New London 'Ninja Warrior' Samer Delgado advances to finals
“All I can say is that the course is much harder than it looks,” says Samer Delgado, the man who recently has become known as New London’s very own “American Ninja Warrior.”
Delgado, a 6-foot, 187-pound single father of two young daughters was chosen as one of about 600 athletes from a pool of more than 77,000 applicants to participate in the ninth season of NBC’s popular prime-time series “American Ninja Warrior.”
“Ninja Warrior” is an American sports entertainment competition that features hundreds of competitors attempting to complete a series of difficult obstacle courses. This season started airing in June.
From six regional competitions, the 30 best competitors from each advanced to a regional final. Delgado was one of those select 30 from the Cleveland regional contest to make it into the finals.
Delgado has been seen vying on only one episode of “Ninja” so far, which aired on July 10 and featured the Cleveland regionals, but he’ll be back again on Monday. This new episode will focus on the regional finals, from which the winners will move onto the finale in Las Vegas. Episodes of the finale will begin airing in September.
Delgado isn’t allowed to say whether he is one of the few to make it to Vegas, but fans can tune into NBC at 8 p.m. Monday to find out.
In April, when The Day last spoke to Delgado, he was focusing on improving his forearm and finger muscle strength so that he could hang on to ledges and various edges in the competition.
“I have back strength and pull-up power, but if I can’t hang on to what I’m gripping, that means nothing,” he had said.
But aside from making last-minute tweaks to weaker muscle groups, he knew even then, however, that being physically fit for the competition wouldn’t be enough — especially since he's a first-time competitor on the show.
“You need to be strong in both mind and body,” he says, “and rookies often don’t perform very well through the competition.
“It’s because of the nerves. There is a lot of pressure because of the cameras and the audience, and there is a lot building up to it. Rookies tend to go out pretty fast. So I prepared mentally as much as I did physically.”
That mental preparation, Delagdo says, mostly involved laying on his bed each night to watch reruns of the show on YouTube. He would study each obstacle and then mentally imagine himself performing each one.
“I tried to anticipate the feeling of how it would feel with the audience and the lights and the cameras, and I kept telling myself that I needed to stay in the moment and to keep the adrenaline from taking you out. You can really black out from so much adrenaline, so it was important to stay in the moment,” he says.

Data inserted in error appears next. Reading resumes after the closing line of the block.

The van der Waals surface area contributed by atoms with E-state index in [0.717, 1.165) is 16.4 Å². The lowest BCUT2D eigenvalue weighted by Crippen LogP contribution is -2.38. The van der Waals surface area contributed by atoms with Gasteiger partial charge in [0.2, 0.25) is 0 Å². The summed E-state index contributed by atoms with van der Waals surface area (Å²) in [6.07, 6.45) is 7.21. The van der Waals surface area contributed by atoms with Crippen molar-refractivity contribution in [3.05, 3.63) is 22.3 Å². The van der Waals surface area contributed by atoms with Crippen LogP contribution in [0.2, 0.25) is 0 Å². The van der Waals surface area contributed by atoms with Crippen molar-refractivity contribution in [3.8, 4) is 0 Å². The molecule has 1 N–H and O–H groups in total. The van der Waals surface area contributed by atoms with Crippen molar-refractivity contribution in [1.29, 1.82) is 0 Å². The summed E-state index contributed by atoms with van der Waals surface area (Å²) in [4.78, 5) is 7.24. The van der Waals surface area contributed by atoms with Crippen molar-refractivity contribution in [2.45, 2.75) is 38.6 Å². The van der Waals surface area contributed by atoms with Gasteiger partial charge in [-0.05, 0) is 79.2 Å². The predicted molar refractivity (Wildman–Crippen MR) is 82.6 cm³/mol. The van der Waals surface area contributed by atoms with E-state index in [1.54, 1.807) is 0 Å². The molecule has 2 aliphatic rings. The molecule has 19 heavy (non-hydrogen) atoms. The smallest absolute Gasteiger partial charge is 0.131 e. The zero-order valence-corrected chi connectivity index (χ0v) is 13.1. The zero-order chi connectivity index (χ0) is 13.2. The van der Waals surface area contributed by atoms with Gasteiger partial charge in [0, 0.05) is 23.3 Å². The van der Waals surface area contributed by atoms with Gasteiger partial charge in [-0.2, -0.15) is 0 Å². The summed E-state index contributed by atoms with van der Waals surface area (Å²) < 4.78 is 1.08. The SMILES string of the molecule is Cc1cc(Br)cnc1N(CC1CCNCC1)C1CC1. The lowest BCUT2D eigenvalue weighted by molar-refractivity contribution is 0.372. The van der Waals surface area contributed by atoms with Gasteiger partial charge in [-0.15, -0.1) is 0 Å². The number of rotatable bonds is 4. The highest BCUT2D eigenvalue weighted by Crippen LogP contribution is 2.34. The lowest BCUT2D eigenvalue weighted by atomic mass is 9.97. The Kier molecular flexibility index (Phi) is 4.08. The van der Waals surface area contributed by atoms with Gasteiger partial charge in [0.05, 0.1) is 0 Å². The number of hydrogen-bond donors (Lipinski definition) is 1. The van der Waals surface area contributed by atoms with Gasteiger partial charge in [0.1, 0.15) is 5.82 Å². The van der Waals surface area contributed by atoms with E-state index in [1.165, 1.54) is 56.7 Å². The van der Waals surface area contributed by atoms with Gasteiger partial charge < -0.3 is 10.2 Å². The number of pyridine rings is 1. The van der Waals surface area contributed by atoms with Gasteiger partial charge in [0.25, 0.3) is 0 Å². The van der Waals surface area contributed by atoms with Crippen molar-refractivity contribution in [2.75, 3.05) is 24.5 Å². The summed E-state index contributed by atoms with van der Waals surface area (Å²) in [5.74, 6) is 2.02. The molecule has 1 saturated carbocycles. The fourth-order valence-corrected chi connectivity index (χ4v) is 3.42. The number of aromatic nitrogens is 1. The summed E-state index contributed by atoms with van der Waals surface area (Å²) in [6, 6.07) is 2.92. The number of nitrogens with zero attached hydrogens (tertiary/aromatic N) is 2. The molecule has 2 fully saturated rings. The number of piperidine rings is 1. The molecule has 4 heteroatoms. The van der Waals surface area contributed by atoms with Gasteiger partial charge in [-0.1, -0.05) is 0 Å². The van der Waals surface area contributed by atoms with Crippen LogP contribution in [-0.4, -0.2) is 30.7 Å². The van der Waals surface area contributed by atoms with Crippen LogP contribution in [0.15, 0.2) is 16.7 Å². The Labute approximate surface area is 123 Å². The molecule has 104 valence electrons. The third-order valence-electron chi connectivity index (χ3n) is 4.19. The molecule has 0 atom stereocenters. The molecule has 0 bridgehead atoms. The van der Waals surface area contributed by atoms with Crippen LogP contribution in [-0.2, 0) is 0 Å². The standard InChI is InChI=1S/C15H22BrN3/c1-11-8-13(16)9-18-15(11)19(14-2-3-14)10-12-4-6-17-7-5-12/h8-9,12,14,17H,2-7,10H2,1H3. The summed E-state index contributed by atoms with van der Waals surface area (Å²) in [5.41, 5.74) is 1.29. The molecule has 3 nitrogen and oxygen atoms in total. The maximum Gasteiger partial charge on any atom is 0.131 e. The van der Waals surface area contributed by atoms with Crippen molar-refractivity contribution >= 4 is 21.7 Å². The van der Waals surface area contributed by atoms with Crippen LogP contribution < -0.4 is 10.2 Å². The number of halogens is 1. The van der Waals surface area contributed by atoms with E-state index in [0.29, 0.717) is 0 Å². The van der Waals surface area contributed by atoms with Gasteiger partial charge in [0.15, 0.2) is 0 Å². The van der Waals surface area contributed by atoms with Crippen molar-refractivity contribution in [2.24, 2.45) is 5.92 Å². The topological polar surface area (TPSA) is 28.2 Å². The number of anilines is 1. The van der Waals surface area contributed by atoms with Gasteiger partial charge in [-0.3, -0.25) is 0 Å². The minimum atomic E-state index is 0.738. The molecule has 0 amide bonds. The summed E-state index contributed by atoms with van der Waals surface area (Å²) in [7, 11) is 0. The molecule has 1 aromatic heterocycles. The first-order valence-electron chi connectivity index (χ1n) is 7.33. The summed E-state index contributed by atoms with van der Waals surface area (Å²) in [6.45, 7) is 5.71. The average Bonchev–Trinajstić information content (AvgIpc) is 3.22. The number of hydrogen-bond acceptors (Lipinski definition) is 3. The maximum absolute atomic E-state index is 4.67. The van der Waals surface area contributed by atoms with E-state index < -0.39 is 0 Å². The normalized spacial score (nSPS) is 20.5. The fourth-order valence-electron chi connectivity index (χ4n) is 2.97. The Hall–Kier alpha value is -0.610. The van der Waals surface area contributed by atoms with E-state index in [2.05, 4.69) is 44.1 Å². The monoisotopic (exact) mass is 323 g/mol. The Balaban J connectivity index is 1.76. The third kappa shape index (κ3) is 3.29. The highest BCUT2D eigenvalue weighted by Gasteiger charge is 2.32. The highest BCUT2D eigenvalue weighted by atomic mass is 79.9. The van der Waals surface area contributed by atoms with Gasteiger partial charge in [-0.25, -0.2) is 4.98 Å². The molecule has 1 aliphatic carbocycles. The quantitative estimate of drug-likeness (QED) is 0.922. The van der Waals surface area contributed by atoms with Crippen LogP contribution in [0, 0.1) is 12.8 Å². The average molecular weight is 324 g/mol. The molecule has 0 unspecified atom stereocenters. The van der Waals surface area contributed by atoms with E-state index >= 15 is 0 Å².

That preparation obviously came in handy once in the competition. At one point during the second obstacle, Delgado says, his shoe fell off. He was able, however, to quickly put it back on and keep going.
“You only get one chance to do well. So I told myself to stay in the moment and to only focus on one obstacle at a time,” he said.
And, of course, there were also some surprises along the way.
“When you’re on top of the obstacles, it’s only then that you realize that these things are huge. They are sitting 12 to 14 feet over water, and that was a bit scary. The balancing obstacle was also so long, which I wasn’t expecting,” he says. “It was like 15 to 20 feet of beam that you are running on top of and which was moving from side to side. When you see it in front of you, it is surprisingly more scary than you thought it would be.”
The qualifying competitions, Delgado says, ran straight through the night in temperatures that hovered in the 30s. It wasn’t until 2:30 a.m. when he competed.
“And then I had to wait all night to hear the news, and I really had no idea how I was doing compared to the rest of the competition because they didn’t tell us anything,” he says.
It wasn’t until 5:30 a.m. that Delgado finally heard the results and learned that he would be advancing to the regional finals.
The regional finals, Delgado says, was held only a day after the first qualifying competition. That obstacle course, he says, consisted of the same original obstacles that he had competed on the day before, but with four added obstacles tacked onto the end.
“These last four obstacles were upper-body killers, and they do it on purpose to see if you have what it takes,” Delgado says. “I had to really fight through each and every obstacle.”
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